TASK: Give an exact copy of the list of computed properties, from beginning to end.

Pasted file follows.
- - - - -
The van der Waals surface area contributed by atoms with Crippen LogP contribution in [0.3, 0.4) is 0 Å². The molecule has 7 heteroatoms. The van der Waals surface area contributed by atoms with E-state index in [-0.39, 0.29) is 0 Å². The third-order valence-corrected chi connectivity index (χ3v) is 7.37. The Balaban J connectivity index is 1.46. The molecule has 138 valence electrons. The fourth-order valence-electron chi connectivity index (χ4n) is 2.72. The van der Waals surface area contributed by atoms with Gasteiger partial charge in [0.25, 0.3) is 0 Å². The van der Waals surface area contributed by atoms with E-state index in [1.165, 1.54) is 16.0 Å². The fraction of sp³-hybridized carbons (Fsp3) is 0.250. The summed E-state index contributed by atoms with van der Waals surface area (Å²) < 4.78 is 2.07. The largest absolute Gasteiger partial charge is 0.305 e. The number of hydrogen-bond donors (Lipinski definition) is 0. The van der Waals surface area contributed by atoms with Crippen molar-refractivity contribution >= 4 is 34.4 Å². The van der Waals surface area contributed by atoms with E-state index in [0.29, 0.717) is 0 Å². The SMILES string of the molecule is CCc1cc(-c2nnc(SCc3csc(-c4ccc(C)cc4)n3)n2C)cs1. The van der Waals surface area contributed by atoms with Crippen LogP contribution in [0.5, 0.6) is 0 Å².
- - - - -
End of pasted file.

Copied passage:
The van der Waals surface area contributed by atoms with Crippen LogP contribution in [0.3, 0.4) is 0 Å². The molecule has 7 heteroatoms. The van der Waals surface area contributed by atoms with E-state index in [-0.39, 0.29) is 0 Å². The third-order valence-corrected chi connectivity index (χ3v) is 7.37. The Balaban J connectivity index is 1.46. The molecule has 138 valence electrons. The fourth-order valence-electron chi connectivity index (χ4n) is 2.72. The van der Waals surface area contributed by atoms with Gasteiger partial charge in [0.25, 0.3) is 0 Å². The van der Waals surface area contributed by atoms with E-state index in [1.165, 1.54) is 16.0 Å². The fraction of sp³-hybridized carbons (Fsp3) is 0.250. The summed E-state index contributed by atoms with van der Waals surface area (Å²) < 4.78 is 2.07. The largest absolute Gasteiger partial charge is 0.305 e. The number of hydrogen-bond donors (Lipinski definition) is 0. The van der Waals surface area contributed by atoms with Crippen molar-refractivity contribution >= 4 is 34.4 Å². The van der Waals surface area contributed by atoms with E-state index in [0.29, 0.717) is 0 Å². The SMILES string of the molecule is CCc1cc(-c2nnc(SCc3csc(-c4ccc(C)cc4)n3)n2C)cs1. The van der Waals surface area contributed by atoms with Crippen LogP contribution in [0.5, 0.6) is 0 Å².